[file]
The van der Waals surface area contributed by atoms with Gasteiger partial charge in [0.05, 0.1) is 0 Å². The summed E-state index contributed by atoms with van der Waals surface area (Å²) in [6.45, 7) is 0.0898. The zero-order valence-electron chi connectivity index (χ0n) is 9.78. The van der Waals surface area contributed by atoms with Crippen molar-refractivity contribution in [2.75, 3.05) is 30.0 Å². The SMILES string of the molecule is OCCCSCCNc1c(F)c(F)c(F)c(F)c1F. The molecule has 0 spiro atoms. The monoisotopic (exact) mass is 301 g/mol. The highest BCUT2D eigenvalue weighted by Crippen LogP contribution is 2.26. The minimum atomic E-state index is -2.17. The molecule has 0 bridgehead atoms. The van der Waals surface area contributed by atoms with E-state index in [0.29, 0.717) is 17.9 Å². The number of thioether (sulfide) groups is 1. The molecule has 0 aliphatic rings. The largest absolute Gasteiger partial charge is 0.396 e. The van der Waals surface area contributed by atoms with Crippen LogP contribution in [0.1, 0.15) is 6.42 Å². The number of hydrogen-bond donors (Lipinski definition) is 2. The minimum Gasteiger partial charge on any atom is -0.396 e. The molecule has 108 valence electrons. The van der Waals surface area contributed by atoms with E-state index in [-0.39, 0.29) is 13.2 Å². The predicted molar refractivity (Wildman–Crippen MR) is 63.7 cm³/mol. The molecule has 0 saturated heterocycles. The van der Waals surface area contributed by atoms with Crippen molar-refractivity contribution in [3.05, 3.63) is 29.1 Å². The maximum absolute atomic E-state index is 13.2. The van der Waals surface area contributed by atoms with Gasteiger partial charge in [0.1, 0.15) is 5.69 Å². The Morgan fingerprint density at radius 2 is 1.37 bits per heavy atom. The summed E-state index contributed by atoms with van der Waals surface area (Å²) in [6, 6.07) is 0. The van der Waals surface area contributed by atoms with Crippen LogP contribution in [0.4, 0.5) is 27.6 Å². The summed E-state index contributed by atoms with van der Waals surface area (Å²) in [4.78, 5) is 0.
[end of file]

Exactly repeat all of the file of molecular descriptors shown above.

The van der Waals surface area contributed by atoms with Gasteiger partial charge in [0.05, 0.1) is 0 Å². The summed E-state index contributed by atoms with van der Waals surface area (Å²) in [6.45, 7) is 0.0898. The zero-order valence-electron chi connectivity index (χ0n) is 9.78. The van der Waals surface area contributed by atoms with Crippen molar-refractivity contribution in [2.75, 3.05) is 30.0 Å². The SMILES string of the molecule is OCCCSCCNc1c(F)c(F)c(F)c(F)c1F. The molecule has 0 spiro atoms. The monoisotopic (exact) mass is 301 g/mol. The highest BCUT2D eigenvalue weighted by Crippen LogP contribution is 2.26. The minimum atomic E-state index is -2.17. The molecule has 0 bridgehead atoms. The van der Waals surface area contributed by atoms with E-state index in [0.29, 0.717) is 17.9 Å². The number of thioether (sulfide) groups is 1. The molecule has 0 aliphatic rings. The largest absolute Gasteiger partial charge is 0.396 e. The van der Waals surface area contributed by atoms with Crippen LogP contribution in [0.1, 0.15) is 6.42 Å². The number of hydrogen-bond donors (Lipinski definition) is 2. The minimum Gasteiger partial charge on any atom is -0.396 e. The molecule has 108 valence electrons. The van der Waals surface area contributed by atoms with E-state index in [-0.39, 0.29) is 13.2 Å². The predicted molar refractivity (Wildman–Crippen MR) is 63.7 cm³/mol. The molecule has 0 saturated heterocycles. The van der Waals surface area contributed by atoms with Crippen molar-refractivity contribution in [3.05, 3.63) is 29.1 Å². The maximum absolute atomic E-state index is 13.2. The van der Waals surface area contributed by atoms with Gasteiger partial charge in [0.1, 0.15) is 5.69 Å². The Morgan fingerprint density at radius 2 is 1.37 bits per heavy atom. The summed E-state index contributed by atoms with van der Waals surface area (Å²) in [6, 6.07) is 0. The van der Waals surface area contributed by atoms with Crippen LogP contribution in [0.4, 0.5) is 27.6 Å². The summed E-state index contributed by atoms with van der Waals surface area (Å²) in [4.78, 5) is 0.